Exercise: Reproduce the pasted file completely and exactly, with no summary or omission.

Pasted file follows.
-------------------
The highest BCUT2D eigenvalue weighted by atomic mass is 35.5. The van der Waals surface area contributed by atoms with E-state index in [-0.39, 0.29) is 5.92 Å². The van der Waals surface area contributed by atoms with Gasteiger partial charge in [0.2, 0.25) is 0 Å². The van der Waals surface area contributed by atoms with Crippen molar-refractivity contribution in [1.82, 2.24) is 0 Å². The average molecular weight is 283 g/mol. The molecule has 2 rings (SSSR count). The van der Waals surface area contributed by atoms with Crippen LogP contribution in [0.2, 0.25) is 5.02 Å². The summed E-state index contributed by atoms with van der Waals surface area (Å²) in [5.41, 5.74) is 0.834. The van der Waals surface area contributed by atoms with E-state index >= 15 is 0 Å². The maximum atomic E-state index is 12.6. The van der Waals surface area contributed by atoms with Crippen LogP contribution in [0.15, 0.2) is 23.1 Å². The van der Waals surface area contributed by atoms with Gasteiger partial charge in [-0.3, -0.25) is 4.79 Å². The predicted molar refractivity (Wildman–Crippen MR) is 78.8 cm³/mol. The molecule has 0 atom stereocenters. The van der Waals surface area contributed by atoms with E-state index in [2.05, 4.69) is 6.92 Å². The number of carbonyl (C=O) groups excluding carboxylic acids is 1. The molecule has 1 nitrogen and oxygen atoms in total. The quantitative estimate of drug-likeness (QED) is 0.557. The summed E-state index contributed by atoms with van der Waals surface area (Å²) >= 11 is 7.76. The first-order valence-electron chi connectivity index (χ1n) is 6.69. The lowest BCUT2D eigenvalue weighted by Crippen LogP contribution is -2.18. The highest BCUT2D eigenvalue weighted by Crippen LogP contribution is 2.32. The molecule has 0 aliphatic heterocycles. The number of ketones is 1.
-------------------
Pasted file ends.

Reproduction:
The highest BCUT2D eigenvalue weighted by atomic mass is 35.5. The van der Waals surface area contributed by atoms with E-state index in [-0.39, 0.29) is 5.92 Å². The van der Waals surface area contributed by atoms with Gasteiger partial charge in [0.2, 0.25) is 0 Å². The van der Waals surface area contributed by atoms with Crippen molar-refractivity contribution in [1.82, 2.24) is 0 Å². The average molecular weight is 283 g/mol. The molecule has 2 rings (SSSR count). The van der Waals surface area contributed by atoms with Crippen LogP contribution in [0.2, 0.25) is 5.02 Å². The summed E-state index contributed by atoms with van der Waals surface area (Å²) in [5.41, 5.74) is 0.834. The van der Waals surface area contributed by atoms with E-state index >= 15 is 0 Å². The maximum atomic E-state index is 12.6. The van der Waals surface area contributed by atoms with Crippen LogP contribution in [0.15, 0.2) is 23.1 Å². The van der Waals surface area contributed by atoms with Gasteiger partial charge in [-0.3, -0.25) is 4.79 Å². The predicted molar refractivity (Wildman–Crippen MR) is 78.8 cm³/mol. The molecule has 0 atom stereocenters. The van der Waals surface area contributed by atoms with E-state index in [2.05, 4.69) is 6.92 Å². The number of carbonyl (C=O) groups excluding carboxylic acids is 1. The molecule has 1 nitrogen and oxygen atoms in total. The quantitative estimate of drug-likeness (QED) is 0.557. The summed E-state index contributed by atoms with van der Waals surface area (Å²) >= 11 is 7.76. The first-order valence-electron chi connectivity index (χ1n) is 6.69. The lowest BCUT2D eigenvalue weighted by Crippen LogP contribution is -2.18. The highest BCUT2D eigenvalue weighted by Crippen LogP contribution is 2.32. The molecule has 0 aliphatic heterocycles. The number of ketones is 1.